We had the Olympics on in the background most of the time, well, at least part of the time, and I kept wanting to see the equestrian events (the only thing that interests me, besides, I will admit, those young male divers with Speedos that barely cover the essentials). Somehow they never came on, though I recorded great six-hour swaths in the middle of the night.
I was eating dinner and blathering on to my husband about something, when I heard some music, Land of Hope and Glory I think, and turned my head and saw a dark horse.
I wasn't paying half-attention, but I should have been, and after a while my nattering grew less and my attention grew more until I was completely magnetized.
This wasn't a horse. This was some Astaire or Baryshnikov of equitation. He was putting his feet down precisely on each beat of the music. But it wasn't just that. His footfall had a - what, a softness? Softness mixed with sureness, or was it those incredible liquid knees?
It was hard to believe what I was seeing. The commentator, some English lady who droned on interminably during all the dressage events with her ENDLESS technical nit-picking, wasn't saying very much because I think even she was a bit taken aback.
The music went all over the place (Elgar, James Bond, the Olympic theme) sort of like figure-skating music, but this horse (and rider - let's not forget - she's not just sitting there any more than an orchestra conductor stands up there and waves his arms) seemed to defy the laws of nature. The English lady kept commenting on how smooth his tail was, a river of silk, none of that irritable swishing that seems to indicate the horse wants to get this bloody business over with and get back to the barn for his victory oats.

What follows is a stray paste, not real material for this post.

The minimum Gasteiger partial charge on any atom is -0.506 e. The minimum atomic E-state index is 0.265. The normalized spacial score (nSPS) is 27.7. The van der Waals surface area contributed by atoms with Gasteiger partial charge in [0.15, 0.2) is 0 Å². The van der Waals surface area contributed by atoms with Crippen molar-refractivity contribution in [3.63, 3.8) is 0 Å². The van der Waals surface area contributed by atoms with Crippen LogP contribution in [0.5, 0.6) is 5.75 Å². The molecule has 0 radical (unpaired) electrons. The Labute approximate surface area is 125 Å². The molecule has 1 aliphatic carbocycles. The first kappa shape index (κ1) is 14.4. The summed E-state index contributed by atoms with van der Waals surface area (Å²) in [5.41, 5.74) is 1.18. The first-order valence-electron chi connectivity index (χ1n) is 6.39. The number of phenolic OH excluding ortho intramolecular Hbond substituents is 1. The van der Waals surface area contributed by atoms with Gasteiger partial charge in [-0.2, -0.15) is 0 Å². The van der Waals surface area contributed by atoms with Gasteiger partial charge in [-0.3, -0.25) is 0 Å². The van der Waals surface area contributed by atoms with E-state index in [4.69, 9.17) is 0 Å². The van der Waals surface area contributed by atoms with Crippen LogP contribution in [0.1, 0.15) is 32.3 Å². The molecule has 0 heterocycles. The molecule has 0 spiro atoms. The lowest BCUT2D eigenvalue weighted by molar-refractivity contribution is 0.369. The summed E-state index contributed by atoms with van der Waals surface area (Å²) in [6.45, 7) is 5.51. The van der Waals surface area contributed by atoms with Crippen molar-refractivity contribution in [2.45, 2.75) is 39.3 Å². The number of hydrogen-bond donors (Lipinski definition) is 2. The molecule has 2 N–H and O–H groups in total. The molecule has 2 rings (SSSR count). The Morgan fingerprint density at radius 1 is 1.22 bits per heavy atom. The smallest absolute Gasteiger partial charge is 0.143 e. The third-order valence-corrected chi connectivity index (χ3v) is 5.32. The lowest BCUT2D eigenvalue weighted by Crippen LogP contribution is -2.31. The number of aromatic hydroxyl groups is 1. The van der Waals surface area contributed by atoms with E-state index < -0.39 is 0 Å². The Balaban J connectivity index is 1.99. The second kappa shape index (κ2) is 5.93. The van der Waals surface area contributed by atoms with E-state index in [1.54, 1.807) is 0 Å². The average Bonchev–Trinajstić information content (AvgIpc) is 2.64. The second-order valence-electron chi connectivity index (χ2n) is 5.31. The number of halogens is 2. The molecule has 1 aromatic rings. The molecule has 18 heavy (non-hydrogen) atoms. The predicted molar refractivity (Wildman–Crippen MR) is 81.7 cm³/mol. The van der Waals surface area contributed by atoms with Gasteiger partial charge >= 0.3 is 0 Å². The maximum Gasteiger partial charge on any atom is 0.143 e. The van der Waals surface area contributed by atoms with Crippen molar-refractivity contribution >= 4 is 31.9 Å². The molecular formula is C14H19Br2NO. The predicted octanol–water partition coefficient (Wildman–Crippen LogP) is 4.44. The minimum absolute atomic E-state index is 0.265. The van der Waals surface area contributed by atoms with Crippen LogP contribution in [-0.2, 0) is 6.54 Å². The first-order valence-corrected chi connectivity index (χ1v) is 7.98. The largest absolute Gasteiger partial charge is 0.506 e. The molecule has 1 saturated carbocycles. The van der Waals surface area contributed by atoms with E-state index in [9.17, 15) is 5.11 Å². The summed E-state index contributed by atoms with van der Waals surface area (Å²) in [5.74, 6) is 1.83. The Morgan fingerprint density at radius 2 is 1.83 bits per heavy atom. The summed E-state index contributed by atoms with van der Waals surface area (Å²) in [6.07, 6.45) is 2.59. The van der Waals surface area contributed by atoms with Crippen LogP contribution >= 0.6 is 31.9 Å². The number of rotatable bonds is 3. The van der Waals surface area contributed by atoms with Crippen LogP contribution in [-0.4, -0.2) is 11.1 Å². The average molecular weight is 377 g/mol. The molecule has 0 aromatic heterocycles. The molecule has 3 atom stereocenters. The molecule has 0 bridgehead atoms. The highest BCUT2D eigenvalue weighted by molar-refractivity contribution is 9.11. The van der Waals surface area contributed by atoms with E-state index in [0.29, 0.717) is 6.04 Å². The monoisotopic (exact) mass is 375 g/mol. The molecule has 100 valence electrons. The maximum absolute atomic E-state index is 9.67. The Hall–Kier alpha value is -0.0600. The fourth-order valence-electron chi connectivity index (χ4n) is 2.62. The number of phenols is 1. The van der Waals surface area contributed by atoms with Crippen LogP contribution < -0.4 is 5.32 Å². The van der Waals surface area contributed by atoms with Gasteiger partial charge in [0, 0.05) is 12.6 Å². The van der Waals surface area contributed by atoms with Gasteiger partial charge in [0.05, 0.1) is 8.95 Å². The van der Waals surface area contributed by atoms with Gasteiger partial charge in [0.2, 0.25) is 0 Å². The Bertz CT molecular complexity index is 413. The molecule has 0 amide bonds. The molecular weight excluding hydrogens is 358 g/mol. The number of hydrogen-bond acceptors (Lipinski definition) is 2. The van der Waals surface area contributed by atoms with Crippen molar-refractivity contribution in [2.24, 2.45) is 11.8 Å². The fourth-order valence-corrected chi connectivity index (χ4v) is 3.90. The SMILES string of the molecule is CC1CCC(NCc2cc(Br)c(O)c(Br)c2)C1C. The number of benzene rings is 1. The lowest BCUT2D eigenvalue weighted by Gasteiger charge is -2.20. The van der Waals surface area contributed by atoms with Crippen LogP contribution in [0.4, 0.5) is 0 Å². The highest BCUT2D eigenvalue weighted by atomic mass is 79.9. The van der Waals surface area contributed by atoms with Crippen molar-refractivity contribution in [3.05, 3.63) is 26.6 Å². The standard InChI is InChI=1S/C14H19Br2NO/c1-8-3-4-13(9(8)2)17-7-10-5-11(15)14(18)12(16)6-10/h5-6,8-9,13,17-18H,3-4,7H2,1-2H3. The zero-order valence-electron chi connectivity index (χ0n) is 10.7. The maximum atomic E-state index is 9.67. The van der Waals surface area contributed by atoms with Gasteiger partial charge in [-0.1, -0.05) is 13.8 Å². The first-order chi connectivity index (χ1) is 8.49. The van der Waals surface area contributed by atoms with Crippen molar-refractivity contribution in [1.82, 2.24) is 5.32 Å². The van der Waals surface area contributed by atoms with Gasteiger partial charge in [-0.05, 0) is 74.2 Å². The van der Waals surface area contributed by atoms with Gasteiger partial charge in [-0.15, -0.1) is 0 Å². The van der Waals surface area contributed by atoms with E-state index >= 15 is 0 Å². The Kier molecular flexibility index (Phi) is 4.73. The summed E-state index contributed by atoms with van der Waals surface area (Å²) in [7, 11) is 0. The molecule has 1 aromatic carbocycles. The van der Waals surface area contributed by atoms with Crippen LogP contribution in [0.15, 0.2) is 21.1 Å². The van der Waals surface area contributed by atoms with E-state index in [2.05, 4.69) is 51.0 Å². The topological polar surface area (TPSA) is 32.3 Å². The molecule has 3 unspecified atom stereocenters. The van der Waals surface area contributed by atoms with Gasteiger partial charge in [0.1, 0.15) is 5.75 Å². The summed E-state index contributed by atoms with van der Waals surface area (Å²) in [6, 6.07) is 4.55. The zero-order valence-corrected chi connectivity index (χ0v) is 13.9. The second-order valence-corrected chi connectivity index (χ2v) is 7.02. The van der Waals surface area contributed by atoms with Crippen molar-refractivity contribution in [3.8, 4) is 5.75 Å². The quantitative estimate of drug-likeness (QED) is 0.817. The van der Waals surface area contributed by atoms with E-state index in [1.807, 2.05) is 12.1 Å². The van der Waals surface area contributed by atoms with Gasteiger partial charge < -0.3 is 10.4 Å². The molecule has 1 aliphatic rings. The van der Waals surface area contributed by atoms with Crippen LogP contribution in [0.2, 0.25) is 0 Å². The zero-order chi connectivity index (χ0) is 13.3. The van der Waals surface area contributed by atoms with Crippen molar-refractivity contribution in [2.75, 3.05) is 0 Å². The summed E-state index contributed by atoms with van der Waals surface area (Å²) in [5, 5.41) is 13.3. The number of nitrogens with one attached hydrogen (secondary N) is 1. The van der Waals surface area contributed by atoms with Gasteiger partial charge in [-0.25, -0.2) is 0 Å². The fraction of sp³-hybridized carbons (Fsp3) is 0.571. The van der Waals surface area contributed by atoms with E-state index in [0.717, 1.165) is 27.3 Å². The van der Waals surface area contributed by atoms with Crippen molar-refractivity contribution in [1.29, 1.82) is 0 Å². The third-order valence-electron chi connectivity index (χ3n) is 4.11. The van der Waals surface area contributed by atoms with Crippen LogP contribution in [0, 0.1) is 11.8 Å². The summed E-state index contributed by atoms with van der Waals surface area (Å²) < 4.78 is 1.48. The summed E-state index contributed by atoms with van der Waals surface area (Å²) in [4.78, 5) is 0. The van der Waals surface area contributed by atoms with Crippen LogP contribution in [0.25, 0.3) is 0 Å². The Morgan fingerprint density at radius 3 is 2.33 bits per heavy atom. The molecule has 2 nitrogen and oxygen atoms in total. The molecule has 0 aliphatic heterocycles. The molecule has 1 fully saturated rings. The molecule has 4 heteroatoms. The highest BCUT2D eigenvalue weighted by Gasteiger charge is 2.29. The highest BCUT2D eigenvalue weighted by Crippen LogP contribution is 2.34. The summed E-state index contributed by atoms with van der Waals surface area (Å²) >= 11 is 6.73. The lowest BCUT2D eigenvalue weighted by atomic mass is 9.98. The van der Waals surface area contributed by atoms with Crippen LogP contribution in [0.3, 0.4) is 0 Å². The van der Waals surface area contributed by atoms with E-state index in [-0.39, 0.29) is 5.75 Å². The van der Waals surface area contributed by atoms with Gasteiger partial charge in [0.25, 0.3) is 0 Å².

By the time I was really paying attention to it, it was almost over. The Big Ben chiming accompanied by impeccable, Lippizaner-style pirouettes especially seemed to get to people, maybe because it was so quintessentially English.
Anyway, it took me days to find a full video of this that wasn't shot from a million miles away in the stadium, accompanied by "Ohhh, look at that!" "Isn't he marvelous?" etc. (One had DREADFUL rock music in place of that amazing score.) This one isn't perfect and seizes and pixillates in places - oh, I hope it doesn't break down altogether. But you get the feeling of it, those instinctively rhythmic hoofbeats: well, not entirely instinctive.
Some say dressage moves just utilize the natural gaits of horses, but I really don't see it. Yes, a wild stallion may prance around, but only when he feels like it or is being territorial. Not many wild horses step in time to the music or execute perfect pirouettes, though it's true that most of them can turn on a dime to escape a predator. So maybe the seeds are there.
I don't know how they get horses to do this except through patient training and a relationship between horse and rider that reflects millennia of close communication. How I wish now that I had watched more and blathered less, because I haven't seen a video that precisely reflects the performance I saw on TV. Or sort of saw. It was a humbling, shocking reminder of how the most remarkable moments get away from us, happening and unhappening in the one-way flow of time while we're busy doing something else.